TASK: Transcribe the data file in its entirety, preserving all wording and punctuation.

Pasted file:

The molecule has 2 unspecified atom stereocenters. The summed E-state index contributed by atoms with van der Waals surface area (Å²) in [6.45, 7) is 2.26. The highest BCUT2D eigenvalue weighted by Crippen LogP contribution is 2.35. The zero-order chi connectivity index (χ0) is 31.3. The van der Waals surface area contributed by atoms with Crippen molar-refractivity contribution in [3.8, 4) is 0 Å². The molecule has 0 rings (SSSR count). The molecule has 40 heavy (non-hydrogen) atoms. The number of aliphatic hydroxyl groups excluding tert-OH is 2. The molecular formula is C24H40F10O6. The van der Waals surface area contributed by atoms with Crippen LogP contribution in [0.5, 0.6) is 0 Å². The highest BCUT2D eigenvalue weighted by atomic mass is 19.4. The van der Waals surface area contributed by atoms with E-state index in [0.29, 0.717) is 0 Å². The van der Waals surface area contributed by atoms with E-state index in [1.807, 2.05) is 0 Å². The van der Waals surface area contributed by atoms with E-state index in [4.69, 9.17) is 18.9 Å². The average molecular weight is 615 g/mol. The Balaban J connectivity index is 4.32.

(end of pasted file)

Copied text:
The molecule has 2 unspecified atom stereocenters. The summed E-state index contributed by atoms with van der Waals surface area (Å²) in [6.45, 7) is 2.26. The highest BCUT2D eigenvalue weighted by Crippen LogP contribution is 2.35. The zero-order chi connectivity index (χ0) is 31.3. The van der Waals surface area contributed by atoms with Crippen molar-refractivity contribution in [3.8, 4) is 0 Å². The molecule has 0 rings (SSSR count). The molecule has 40 heavy (non-hydrogen) atoms. The number of aliphatic hydroxyl groups excluding tert-OH is 2. The molecular formula is C24H40F10O6. The van der Waals surface area contributed by atoms with Crippen LogP contribution in [0.5, 0.6) is 0 Å². The highest BCUT2D eigenvalue weighted by atomic mass is 19.4. The van der Waals surface area contributed by atoms with E-state index in [0.29, 0.717) is 0 Å². The van der Waals surface area contributed by atoms with E-state index in [1.807, 2.05) is 0 Å². The van der Waals surface area contributed by atoms with E-state index in [4.69, 9.17) is 18.9 Å². The average molecular weight is 615 g/mol. The Balaban J connectivity index is 4.32.